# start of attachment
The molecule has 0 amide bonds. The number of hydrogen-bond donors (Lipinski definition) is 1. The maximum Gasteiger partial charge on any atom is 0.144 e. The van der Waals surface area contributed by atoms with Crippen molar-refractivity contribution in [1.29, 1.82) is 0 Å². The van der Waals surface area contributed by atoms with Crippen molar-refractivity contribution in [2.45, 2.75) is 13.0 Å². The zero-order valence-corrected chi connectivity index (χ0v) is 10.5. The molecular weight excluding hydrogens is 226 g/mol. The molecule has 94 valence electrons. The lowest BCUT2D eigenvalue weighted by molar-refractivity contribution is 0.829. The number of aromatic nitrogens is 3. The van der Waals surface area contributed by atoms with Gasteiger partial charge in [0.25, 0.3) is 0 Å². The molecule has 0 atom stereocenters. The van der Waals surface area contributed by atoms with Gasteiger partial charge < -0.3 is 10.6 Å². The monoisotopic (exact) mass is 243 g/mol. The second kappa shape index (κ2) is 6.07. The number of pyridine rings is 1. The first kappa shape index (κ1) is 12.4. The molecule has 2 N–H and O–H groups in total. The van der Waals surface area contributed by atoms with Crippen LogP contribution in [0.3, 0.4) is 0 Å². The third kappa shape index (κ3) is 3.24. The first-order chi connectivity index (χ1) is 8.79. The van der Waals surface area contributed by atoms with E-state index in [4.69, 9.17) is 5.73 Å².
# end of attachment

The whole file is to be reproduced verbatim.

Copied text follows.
The molecule has 0 amide bonds. The number of hydrogen-bond donors (Lipinski definition) is 1. The maximum Gasteiger partial charge on any atom is 0.144 e. The van der Waals surface area contributed by atoms with Crippen molar-refractivity contribution in [1.29, 1.82) is 0 Å². The van der Waals surface area contributed by atoms with Crippen molar-refractivity contribution in [2.45, 2.75) is 13.0 Å². The zero-order valence-corrected chi connectivity index (χ0v) is 10.5. The molecular weight excluding hydrogens is 226 g/mol. The molecule has 94 valence electrons. The lowest BCUT2D eigenvalue weighted by molar-refractivity contribution is 0.829. The number of aromatic nitrogens is 3. The van der Waals surface area contributed by atoms with Gasteiger partial charge in [0.25, 0.3) is 0 Å². The molecule has 0 atom stereocenters. The van der Waals surface area contributed by atoms with Gasteiger partial charge < -0.3 is 10.6 Å². The monoisotopic (exact) mass is 243 g/mol. The second kappa shape index (κ2) is 6.07. The number of pyridine rings is 1. The first kappa shape index (κ1) is 12.4. The molecule has 2 N–H and O–H groups in total. The van der Waals surface area contributed by atoms with Crippen LogP contribution in [0.3, 0.4) is 0 Å². The third kappa shape index (κ3) is 3.24. The first-order chi connectivity index (χ1) is 8.79. The van der Waals surface area contributed by atoms with E-state index in [4.69, 9.17) is 5.73 Å².